When someone cuts you off in traffic, what do you think about that person? When it happened to me yesterday, I made some choice observations about their character, their parentage and their upbringing. On the other hand, have you ever inadvertently drifted into someone else’s lane? Did you make the same observations about your own character? Of course not—you were momentarily distracted by something, or you had a lot of important thoughts on your mind as you planned your day, or a thousand other possible excuses.
It doesn’t stop when you get to the office. If you interrupt someone in her office and she is short with you, it’s because she’s a jerk; but when you do the same thing it’s because something’s going that requires your closest attention.
Both these examples illustrate one of the most common thinking mistakes we make, and one which has the greatest impact on social interactions. It’s called the fundamental attribution error. When we do something wrong, it’s because something in the situation caused us to react that way, but when someone else does something wrong, it’s because of some flaw in their character. When we do something right, it’s a result of our inherent superiority, but when someone else succeeds, it was luck, of course. In other words, we only pay attention to situational factors when it’s in our favor.
The phenomenon is not as perversely unfair as it seems; it’s a natural result of our evolution and perception. In prehistoric days, acts perceived as hostile were best met with immediate action; those who took the time to ponder their motivations probably didn’t live long enough to pass on their genes. It paid to be cognitively efficient, which is fast, but in today’s complex social world is also a euphemism for lazy thinking. If we can brand someone with a specific label, we “know” what to expect from them in the future without having to think too hard. Even today, we can perceive their actions but not the internal workings of their minds. When we act, we have information not only about our behavior and situation, but we also know what was going on in our minds that led to that behavior.
It matters because our perception of why people do things is usually more important that what they did. The attribution error can have serious consequences on all aspects of persuasive communication:
• Blaming others or ascribing sinister motives to them can poison relationships, particularly when confirmation bias is thrown into the mix. We form an initial judgment about another person and then we tend to notice only the evidence that supports our judgment. We notice the “rude” coworker’s terse replies but don’t pay attention to their pleasant communication.
• It leads to self-fulfilling predictions. If we expect poor behavior from others, we begin to act in ways that might encourage that behavior.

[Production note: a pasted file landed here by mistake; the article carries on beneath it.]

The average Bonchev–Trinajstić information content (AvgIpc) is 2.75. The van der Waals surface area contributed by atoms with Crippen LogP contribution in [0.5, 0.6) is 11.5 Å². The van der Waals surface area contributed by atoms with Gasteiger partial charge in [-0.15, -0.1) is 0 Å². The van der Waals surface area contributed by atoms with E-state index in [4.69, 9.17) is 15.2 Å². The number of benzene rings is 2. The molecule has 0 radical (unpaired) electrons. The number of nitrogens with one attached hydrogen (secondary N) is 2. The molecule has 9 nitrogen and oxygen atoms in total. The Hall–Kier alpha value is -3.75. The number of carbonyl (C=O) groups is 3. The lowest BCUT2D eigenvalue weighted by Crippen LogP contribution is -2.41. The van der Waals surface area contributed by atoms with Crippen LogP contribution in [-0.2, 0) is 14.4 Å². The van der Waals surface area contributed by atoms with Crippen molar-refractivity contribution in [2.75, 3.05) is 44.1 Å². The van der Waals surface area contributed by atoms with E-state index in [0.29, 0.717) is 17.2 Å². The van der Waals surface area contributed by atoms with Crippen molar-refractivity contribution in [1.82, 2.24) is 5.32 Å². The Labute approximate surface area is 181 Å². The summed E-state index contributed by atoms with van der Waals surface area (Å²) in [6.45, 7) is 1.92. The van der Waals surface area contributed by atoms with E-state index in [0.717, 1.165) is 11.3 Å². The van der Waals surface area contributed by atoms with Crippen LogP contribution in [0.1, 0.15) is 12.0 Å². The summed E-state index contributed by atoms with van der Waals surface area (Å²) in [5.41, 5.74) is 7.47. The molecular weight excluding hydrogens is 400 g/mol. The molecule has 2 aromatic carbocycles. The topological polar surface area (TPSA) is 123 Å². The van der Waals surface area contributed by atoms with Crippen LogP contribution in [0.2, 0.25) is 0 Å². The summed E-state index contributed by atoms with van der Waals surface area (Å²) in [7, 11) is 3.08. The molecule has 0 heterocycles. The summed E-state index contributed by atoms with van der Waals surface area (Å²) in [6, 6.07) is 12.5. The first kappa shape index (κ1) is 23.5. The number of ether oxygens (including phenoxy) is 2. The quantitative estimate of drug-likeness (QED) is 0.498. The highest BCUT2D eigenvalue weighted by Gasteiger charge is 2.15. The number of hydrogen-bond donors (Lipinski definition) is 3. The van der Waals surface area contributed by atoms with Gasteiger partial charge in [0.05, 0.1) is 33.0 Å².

• It is the enemy of outside-in thinking which is at the heart of successful persuasion. It makes it more difficult to find out what motivates others and thus limits our persuasive abilities. Also, when we can’t persuade the other person, it must be because they’re not smart enough to see it our way, not because we need to try harder to improve our message or approach.
• In negotiations, it can foster lose-lose behaviors because of our deep-seated sense of fairness which drives us to punish others for their behaviors even at a cost to ourselves.
• In management, it can foster simplistic people solutions. A subordinate isn’t acting the way we want them to? Replace the subordinate rather than examining the conditions about the situation and system that contribute to the behavior.
What can you do about it?
The first antidote to the attribution error is awareness. If you know you are subject to it (and you are), you can bring it into surface consciousness; remind yourself to think twice before reacting to another’s behavior. Work on being cognitively effective instead of cognitively efficient.
Try to mentally put yourself in the other’s position and think about how you would react in that situation if the positions were reversed. In his excellent book, Just Listen, Mark Goulston calls it an “empathy jolt”. Just ask yourself, “How would I feel if I were him right now?” It works because it helps you empathize with the other person, and as Goulston says, anger and empathy can’t exist in the same place at the same time.
When someone does something that appears to be hostile, try to think of alternative explanations. Most times, when people do something that appears directed at you, they probably haven’t been thinking about you at all. Even if you can’t think of alternative explanations, the mental activity will engage your pre-frontal cortex and reduce the influence of your limbic system, so your emotions won’t be in control. Stephen Covey calls this approach his 5th habit: “Seek first to understand and then to be understood.”
Give others the benefit of the doubt if possible. One of the difficult things about cognitive biases such as this is that even when we are aware of them, we don’t correct for them as much as the situation warrants. So, in some cases, you might want to err on the side of understanding if the risks and costs aren’t too high. A friend of my father’s told me last year that he was with him when Dad gave $20 to a man who had approached them with a sad story about losing his wallet and being from out of town. When the man left, Dad’s friend told him it was most likely a scam, to which he replied, “I’d rather lose the money than take the chance that his story was true and I didn’t help him.”
When you compare my reaction in the first part of this article to this attitude, it’s clear that I still have a long way to go; but in these stressed and difficult times, it’s an ideal worth keeping in mind.